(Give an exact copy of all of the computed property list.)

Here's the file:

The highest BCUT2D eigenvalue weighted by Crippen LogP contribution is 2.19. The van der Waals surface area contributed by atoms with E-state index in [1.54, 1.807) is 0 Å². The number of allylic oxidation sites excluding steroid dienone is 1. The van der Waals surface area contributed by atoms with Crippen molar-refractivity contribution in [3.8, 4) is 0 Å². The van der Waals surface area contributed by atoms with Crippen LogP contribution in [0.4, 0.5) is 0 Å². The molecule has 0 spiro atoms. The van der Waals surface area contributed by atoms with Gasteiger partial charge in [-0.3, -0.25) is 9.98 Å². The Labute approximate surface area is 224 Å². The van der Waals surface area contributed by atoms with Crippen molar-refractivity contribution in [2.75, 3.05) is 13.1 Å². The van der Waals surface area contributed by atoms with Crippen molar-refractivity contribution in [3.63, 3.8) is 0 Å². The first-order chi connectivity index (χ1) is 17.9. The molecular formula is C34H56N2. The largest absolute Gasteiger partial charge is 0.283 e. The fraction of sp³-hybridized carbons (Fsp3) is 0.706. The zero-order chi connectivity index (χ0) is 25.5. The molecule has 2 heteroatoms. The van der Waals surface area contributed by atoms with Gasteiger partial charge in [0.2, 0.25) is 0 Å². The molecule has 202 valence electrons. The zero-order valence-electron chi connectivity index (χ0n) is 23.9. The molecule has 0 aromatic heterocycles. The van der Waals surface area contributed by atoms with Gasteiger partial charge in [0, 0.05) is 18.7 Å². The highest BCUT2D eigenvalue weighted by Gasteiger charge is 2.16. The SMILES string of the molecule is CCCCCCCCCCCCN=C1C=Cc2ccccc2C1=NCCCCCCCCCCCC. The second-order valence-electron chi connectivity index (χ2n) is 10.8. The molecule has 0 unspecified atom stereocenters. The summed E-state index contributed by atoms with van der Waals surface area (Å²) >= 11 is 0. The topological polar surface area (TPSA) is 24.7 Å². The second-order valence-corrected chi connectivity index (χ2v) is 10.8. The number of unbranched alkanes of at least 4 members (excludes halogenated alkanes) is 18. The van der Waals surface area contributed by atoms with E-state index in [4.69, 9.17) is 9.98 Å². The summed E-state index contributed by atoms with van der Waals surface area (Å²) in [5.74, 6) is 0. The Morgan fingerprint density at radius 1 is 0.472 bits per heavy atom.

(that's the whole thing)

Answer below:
The highest BCUT2D eigenvalue weighted by Crippen LogP contribution is 2.19. The van der Waals surface area contributed by atoms with E-state index in [1.54, 1.807) is 0 Å². The number of allylic oxidation sites excluding steroid dienone is 1. The van der Waals surface area contributed by atoms with Crippen molar-refractivity contribution in [3.8, 4) is 0 Å². The van der Waals surface area contributed by atoms with Crippen LogP contribution in [0.4, 0.5) is 0 Å². The molecule has 0 spiro atoms. The van der Waals surface area contributed by atoms with Gasteiger partial charge in [-0.3, -0.25) is 9.98 Å². The Labute approximate surface area is 224 Å². The van der Waals surface area contributed by atoms with Crippen molar-refractivity contribution in [2.75, 3.05) is 13.1 Å². The van der Waals surface area contributed by atoms with Crippen molar-refractivity contribution in [3.63, 3.8) is 0 Å². The first-order chi connectivity index (χ1) is 17.9. The molecular formula is C34H56N2. The largest absolute Gasteiger partial charge is 0.283 e. The fraction of sp³-hybridized carbons (Fsp3) is 0.706. The zero-order chi connectivity index (χ0) is 25.5. The molecule has 2 heteroatoms. The van der Waals surface area contributed by atoms with Gasteiger partial charge in [0.2, 0.25) is 0 Å². The molecule has 202 valence electrons. The zero-order valence-electron chi connectivity index (χ0n) is 23.9. The molecule has 0 aromatic heterocycles. The van der Waals surface area contributed by atoms with Gasteiger partial charge in [0, 0.05) is 18.7 Å². The highest BCUT2D eigenvalue weighted by Gasteiger charge is 2.16. The SMILES string of the molecule is CCCCCCCCCCCCN=C1C=Cc2ccccc2C1=NCCCCCCCCCCCC. The second-order valence-electron chi connectivity index (χ2n) is 10.8. The molecule has 0 unspecified atom stereocenters. The summed E-state index contributed by atoms with van der Waals surface area (Å²) >= 11 is 0. The topological polar surface area (TPSA) is 24.7 Å². The second-order valence-corrected chi connectivity index (χ2v) is 10.8. The number of unbranched alkanes of at least 4 members (excludes halogenated alkanes) is 18. The van der Waals surface area contributed by atoms with E-state index in [4.69, 9.17) is 9.98 Å². The summed E-state index contributed by atoms with van der Waals surface area (Å²) in [5.74, 6) is 0. The Morgan fingerprint density at radius 1 is 0.472 bits per heavy atom.